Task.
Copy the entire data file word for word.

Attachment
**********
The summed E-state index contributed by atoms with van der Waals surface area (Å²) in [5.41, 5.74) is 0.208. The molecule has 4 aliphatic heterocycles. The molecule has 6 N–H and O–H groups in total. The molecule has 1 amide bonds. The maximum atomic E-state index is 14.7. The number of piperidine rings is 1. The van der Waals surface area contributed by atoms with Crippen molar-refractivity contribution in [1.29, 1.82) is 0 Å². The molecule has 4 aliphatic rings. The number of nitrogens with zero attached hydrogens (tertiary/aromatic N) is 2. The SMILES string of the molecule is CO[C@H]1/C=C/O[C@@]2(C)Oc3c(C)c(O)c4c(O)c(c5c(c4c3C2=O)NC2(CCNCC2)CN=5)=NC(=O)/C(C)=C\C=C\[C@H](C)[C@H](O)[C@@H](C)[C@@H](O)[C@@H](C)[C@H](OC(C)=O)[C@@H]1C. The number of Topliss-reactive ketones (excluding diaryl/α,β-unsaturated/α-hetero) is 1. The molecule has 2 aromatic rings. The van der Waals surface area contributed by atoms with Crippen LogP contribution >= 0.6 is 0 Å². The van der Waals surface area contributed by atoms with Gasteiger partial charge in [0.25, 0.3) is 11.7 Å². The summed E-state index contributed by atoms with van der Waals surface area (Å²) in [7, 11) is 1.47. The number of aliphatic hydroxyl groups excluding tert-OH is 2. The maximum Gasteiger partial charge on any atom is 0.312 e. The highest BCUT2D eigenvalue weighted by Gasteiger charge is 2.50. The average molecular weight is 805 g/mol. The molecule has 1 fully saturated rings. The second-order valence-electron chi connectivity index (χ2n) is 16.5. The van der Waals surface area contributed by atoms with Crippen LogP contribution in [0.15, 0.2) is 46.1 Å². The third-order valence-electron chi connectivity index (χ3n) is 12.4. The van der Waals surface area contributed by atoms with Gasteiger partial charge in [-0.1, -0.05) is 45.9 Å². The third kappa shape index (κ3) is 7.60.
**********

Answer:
The summed E-state index contributed by atoms with van der Waals surface area (Å²) in [5.41, 5.74) is 0.208. The molecule has 4 aliphatic heterocycles. The molecule has 6 N–H and O–H groups in total. The molecule has 1 amide bonds. The maximum atomic E-state index is 14.7. The number of piperidine rings is 1. The van der Waals surface area contributed by atoms with Crippen molar-refractivity contribution in [1.29, 1.82) is 0 Å². The molecule has 4 aliphatic rings. The number of nitrogens with zero attached hydrogens (tertiary/aromatic N) is 2. The SMILES string of the molecule is CO[C@H]1/C=C/O[C@@]2(C)Oc3c(C)c(O)c4c(O)c(c5c(c4c3C2=O)NC2(CCNCC2)CN=5)=NC(=O)/C(C)=C\C=C\[C@H](C)[C@H](O)[C@@H](C)[C@@H](O)[C@@H](C)[C@H](OC(C)=O)[C@@H]1C. The number of Topliss-reactive ketones (excluding diaryl/α,β-unsaturated/α-hetero) is 1. The molecule has 2 aromatic rings. The van der Waals surface area contributed by atoms with Crippen LogP contribution >= 0.6 is 0 Å². The van der Waals surface area contributed by atoms with Gasteiger partial charge in [0.25, 0.3) is 11.7 Å². The summed E-state index contributed by atoms with van der Waals surface area (Å²) in [7, 11) is 1.47. The number of aliphatic hydroxyl groups excluding tert-OH is 2. The maximum Gasteiger partial charge on any atom is 0.312 e. The highest BCUT2D eigenvalue weighted by Gasteiger charge is 2.50. The average molecular weight is 805 g/mol. The molecule has 1 fully saturated rings. The second-order valence-electron chi connectivity index (χ2n) is 16.5. The van der Waals surface area contributed by atoms with Crippen LogP contribution in [0.15, 0.2) is 46.1 Å². The third-order valence-electron chi connectivity index (χ3n) is 12.4. The van der Waals surface area contributed by atoms with Gasteiger partial charge in [-0.1, -0.05) is 45.9 Å². The third kappa shape index (κ3) is 7.60.